Look beyond the immediate news, and stay relevant

by | Apr 1, 2013 | Recent Writing | 0 comments

Publishers’ Auxiliary/April 2013

Many newspapers do a great job of looking in the rearview mirror, and that used to be adequate for inviting readers into their pages. The old formula doesn’t work anymore if community newspapers are to remain relevant. The changing media landscape, coupled with the demands on readers’ time, require that newsrooms pay just as much attention looking ahead and around as to looking back.

Let me explain.

Newsrooms pride themselves as providing a living history of their communities, and the examples are numerous. Meeting reports of government bodies cover almost every agenda item from the first to last. Sports stories provide play-by-play chronology from start to finish.  A national manufacturer announces it will locate a major facility in your community; the CEO’s comments at a press conference are published almost verbatim.

Don’t misunderstand. These stories are important and necessary, but they should be considered only one element of the overall coverage. Bottom line, it’s important to examine all news from a variety of perspectives if you want to deliver substantive reports.

Quiz your peers and you’re likely to come across a variety of formulas for reporting the news. Here’s one promoted by Gannett newspapers: Each story should pass the INCH test – Impact, news, context, human dimension.

For example:

News: We’re all pretty adept at reporting the second element – “news” – by covering the 5 Ws and one H:  Who is it about? What happened? When did it take place? Where did it take place? Why did it happen? How did it happen?

Impact: We report that a city council raises sewer rates by 5 percent, but do we clearly explain the impact? What will be the dollar increase in monthly utility bills for homeowners, Main Street businesses and small and large manufacturers?

Context: The basketball team, looking to repeat as conference champions, loses a heartbreaker midway through the season that drops it out of first place. Does the story paint the complete picture? What opponents are left on the schedule and what are their records? Are the games home or away? A simple graphic accompanying the story provides an immediate glimpse.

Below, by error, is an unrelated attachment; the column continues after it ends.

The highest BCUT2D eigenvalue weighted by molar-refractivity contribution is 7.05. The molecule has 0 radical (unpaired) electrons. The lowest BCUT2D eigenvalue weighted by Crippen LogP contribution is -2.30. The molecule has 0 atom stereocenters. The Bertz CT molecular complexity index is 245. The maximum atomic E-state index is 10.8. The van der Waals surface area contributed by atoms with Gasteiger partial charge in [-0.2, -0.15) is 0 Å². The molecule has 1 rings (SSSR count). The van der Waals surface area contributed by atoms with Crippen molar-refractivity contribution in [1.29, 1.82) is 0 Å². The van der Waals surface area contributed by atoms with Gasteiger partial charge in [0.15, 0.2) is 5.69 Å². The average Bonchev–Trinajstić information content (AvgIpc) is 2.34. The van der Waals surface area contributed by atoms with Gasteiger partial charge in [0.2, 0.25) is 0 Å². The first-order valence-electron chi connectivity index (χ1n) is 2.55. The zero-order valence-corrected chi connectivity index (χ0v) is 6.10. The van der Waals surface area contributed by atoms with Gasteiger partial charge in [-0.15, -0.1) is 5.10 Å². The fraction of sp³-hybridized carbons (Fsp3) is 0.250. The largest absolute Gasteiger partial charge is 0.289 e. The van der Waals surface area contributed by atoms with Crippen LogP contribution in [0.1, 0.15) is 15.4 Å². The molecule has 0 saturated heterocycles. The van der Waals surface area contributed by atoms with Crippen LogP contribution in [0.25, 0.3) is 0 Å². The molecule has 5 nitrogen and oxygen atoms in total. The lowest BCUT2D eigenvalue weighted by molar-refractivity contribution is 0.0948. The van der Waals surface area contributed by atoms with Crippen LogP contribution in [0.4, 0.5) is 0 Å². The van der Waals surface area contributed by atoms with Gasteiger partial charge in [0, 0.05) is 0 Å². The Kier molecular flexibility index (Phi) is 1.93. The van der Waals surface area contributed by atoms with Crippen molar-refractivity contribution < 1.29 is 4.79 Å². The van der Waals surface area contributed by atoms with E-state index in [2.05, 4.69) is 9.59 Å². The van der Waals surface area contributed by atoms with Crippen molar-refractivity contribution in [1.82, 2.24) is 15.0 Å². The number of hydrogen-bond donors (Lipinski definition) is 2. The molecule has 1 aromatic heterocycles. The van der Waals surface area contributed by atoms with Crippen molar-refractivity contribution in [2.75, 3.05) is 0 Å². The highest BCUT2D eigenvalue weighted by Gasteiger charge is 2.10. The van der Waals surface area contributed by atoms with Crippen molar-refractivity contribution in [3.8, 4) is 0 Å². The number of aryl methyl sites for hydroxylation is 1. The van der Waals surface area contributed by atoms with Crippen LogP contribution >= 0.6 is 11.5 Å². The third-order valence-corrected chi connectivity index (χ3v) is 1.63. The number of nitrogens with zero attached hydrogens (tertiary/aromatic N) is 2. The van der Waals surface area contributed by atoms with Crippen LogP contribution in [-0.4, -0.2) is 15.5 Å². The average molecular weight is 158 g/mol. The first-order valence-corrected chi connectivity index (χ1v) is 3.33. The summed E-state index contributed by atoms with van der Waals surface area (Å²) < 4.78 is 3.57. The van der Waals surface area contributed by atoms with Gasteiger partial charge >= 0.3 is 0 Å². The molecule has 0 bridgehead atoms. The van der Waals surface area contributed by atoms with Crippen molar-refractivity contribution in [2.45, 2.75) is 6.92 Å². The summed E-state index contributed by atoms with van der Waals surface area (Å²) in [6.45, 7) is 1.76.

Human dimension: News of a manufacturing facility, and a couple of hundred jobs, is a shot in the arm for a community with high unemployment.  The announcement provides opportunities for several stories from detailing the types of jobs that will be available to interviewing a family that has struggled in recent years. The announcement could have negative impact, too, if landing the facility requires relocating homes and/or businesses to make room for the facility.

It’s relatively easy to identify the “INCH” in many stories. Other stories may prove a challenge. In that regard, why not set aside time at your newsroom meetings to both review coverage from the previous couple of weeks and stories on the horizon to brainstorm ideas for broadening coverage. Do so regularly, and the practice will become second nature for reporters.

The strongest coverage is two-pronged, especially in public affairs reporting – solid advances to inform readers and ensure robust community discussion and participation, and follow-up reports that provide meaningful interpretation of what happened. Rest assured, this approach requires hard work – but remember, everyone benefits. Citizens will be more aware of the importance of upcoming events, and newspapers will increase their relevancy in readers’ everyday lives.